I’ve mentioned in previous blogs how certain dates haunt me. I don’t know if all abuse survivors are like this, but one of my coping mechanisms while I was being attacked was to focus on counting syllables on my fingers to distract me from what was going on. While this method served its purpose for the time being, I think maybe it created other mind tricks that aren’t so helpful—like fixating on dates of notable events.
The month of April is a weird one for me. It has many happy memories, yet also very dark ones. Some happy memories are the births of two of my sister’s children. It is also my brother Rickie’s birthday in April. He is spending yet another birthday in jail, serving a 30-year sentence for the murders of both of our parents—he killed our father because of the severe abuse, and our mother because Rickie was so enraged that she didn’t do enough to protect us.
April is also the month of the last family holiday dinner in 2003 with our mom before she was killed that fall. That Easter Sunday, in 2003, my brother was living with my partner Susan and I. While we were at work, he bought enough food for a huge feast, and when we got home everyone was at the house for dinner. It was a wonderful, happy day. He made ham, turkey, potatoes, veggies, the whole nine yards. He really did enjoy cooking for everyone. After dinner we played in the pool for awhile. It’s hard to think back now and realize that he was still struggling so much because of the abuse of his childhood, because my sister and I had managed to go on with our lives—not without our scars and issues, but we were able to soldier on.
It is kind of strange that when my siblings and I were growing up, we never celebrated birthdays as a family. Even still in 2003, my brother considered his birthday the worst day of the year. He always refused a greeting or even a card on that day for as long as I can remember. Our birth dates were bad for all of us. For my brother, it was used as a constant reminder of why my parents had to get married. He was made to feel responsible for everything horrible that happened in our lives. To say the least, he hated birthdays.
Strangely though, when my sister had her first two kids, five years apart in April, Rickie always made sure he got them birthday presents. Although his presence was scarce over the years, he showed up for some of the parties my sister and her husband had for them. I think, in his own way, he was hoping that would help him stay connected with what our childhoods should have been. He, for a few years, tried to stay close to the family and grew very close to our nephew.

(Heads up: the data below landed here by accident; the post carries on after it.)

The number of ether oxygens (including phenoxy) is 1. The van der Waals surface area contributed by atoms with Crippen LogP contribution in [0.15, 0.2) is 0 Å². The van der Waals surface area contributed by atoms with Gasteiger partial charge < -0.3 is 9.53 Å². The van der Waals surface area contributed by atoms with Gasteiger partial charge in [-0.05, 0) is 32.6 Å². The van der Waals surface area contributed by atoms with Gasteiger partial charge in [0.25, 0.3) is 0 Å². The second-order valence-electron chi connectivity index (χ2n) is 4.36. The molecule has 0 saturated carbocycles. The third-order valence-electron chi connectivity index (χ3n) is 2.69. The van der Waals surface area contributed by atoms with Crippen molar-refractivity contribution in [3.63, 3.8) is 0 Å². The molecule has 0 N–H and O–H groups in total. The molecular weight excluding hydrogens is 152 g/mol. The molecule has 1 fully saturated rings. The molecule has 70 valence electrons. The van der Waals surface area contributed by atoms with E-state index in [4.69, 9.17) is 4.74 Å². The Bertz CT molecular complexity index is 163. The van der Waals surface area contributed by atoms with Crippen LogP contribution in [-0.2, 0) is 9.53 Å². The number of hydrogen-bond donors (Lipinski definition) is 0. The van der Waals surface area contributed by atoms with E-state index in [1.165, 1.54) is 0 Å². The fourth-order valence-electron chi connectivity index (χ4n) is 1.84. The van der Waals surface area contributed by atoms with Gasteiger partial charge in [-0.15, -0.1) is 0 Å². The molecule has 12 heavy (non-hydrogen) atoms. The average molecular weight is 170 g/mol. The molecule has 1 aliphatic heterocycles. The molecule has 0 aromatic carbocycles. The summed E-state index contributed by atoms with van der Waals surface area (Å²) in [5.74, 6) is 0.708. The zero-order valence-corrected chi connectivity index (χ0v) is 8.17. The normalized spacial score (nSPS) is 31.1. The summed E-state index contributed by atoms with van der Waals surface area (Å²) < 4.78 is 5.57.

To this day, I am sad and happy during this month. I will hold the happy memories of family gatherings forever in my heart. I will treasure the twenty-plus hours at the hospital waiting for my sister’s first child, my nephew, to be born. I will always remember the birthday parties. Those are the happy times I treasure.
I will also remember the many years of birthdays and family gatherings that I have missed since 2003, when my family was blown apart. Mostly, I will always remember the pain that my brother’s birthday brought to him year after year. I wish I had realized how much pain from his past he was still suffering from. These are the sad times that weigh heavy on my mind, and all the syllable counting in the world cannot help.
Stacey M. Kananen
Advocate, Author, Abuse survivor
Co-founder of Amnesty From Abuse
Stacey Kananen’s father violently and sexually abused his entire family. He vanished in 1988 and 15 years later his wife went missing. Stacey’s brother had killed both parents. Stacey cooperated as a witness until he told police that she helped him with the crimes. She was arrested and her trial, which aired on CNN’s In Session, ended with a not guilty verdict after her attorney proved that she had been railroaded.
Now that her personal life is no longer private, Stacey is using her story to make waves. She and co-author Lisa Bonnice have signed a publishing deal with Berkley Books. They created the Amnesty From Abuse program to address the dynamic that stops families from asking for help: fear, shame and hopelessness. She states, “If a program like this existed during my childhood, both parents would be alive, my brother would not be in jail and my family would have been spared years of anguish and terror.”
Sink or Swim–the Stacey M. Kananen story (Berkley Books, April 2013)
BBC Documentary: America’s Child Death Shame